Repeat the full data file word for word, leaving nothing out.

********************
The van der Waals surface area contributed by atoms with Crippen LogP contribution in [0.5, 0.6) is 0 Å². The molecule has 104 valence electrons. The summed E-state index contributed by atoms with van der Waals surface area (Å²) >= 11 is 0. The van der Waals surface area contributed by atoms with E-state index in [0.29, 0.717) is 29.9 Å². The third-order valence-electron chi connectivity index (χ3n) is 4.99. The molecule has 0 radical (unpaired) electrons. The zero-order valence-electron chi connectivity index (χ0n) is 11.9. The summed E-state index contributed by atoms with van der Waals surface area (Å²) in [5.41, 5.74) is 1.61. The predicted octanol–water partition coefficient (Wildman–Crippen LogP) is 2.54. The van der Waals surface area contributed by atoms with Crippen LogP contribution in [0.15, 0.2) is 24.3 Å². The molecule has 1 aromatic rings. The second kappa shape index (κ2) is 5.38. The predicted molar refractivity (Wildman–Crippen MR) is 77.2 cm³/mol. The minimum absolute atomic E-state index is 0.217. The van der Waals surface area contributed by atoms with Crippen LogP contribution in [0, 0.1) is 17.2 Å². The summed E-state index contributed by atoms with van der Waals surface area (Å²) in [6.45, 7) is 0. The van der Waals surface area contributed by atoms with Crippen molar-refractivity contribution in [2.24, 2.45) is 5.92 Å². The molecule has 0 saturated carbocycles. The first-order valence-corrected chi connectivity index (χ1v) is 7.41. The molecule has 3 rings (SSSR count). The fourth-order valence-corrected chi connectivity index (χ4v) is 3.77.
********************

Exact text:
The van der Waals surface area contributed by atoms with Crippen LogP contribution in [0.5, 0.6) is 0 Å². The molecule has 104 valence electrons. The summed E-state index contributed by atoms with van der Waals surface area (Å²) >= 11 is 0. The van der Waals surface area contributed by atoms with E-state index in [0.29, 0.717) is 29.9 Å². The third-order valence-electron chi connectivity index (χ3n) is 4.99. The molecule has 0 radical (unpaired) electrons. The zero-order valence-electron chi connectivity index (χ0n) is 11.9. The summed E-state index contributed by atoms with van der Waals surface area (Å²) in [5.41, 5.74) is 1.61. The predicted octanol–water partition coefficient (Wildman–Crippen LogP) is 2.54. The van der Waals surface area contributed by atoms with Crippen LogP contribution in [0.15, 0.2) is 24.3 Å². The molecule has 1 aromatic rings. The second kappa shape index (κ2) is 5.38. The predicted molar refractivity (Wildman–Crippen MR) is 77.2 cm³/mol. The minimum absolute atomic E-state index is 0.217. The van der Waals surface area contributed by atoms with Crippen LogP contribution in [0, 0.1) is 17.2 Å². The summed E-state index contributed by atoms with van der Waals surface area (Å²) in [6.45, 7) is 0. The van der Waals surface area contributed by atoms with Crippen molar-refractivity contribution in [2.24, 2.45) is 5.92 Å². The molecule has 0 saturated carbocycles. The first-order valence-corrected chi connectivity index (χ1v) is 7.41. The molecule has 3 rings (SSSR count). The fourth-order valence-corrected chi connectivity index (χ4v) is 3.77.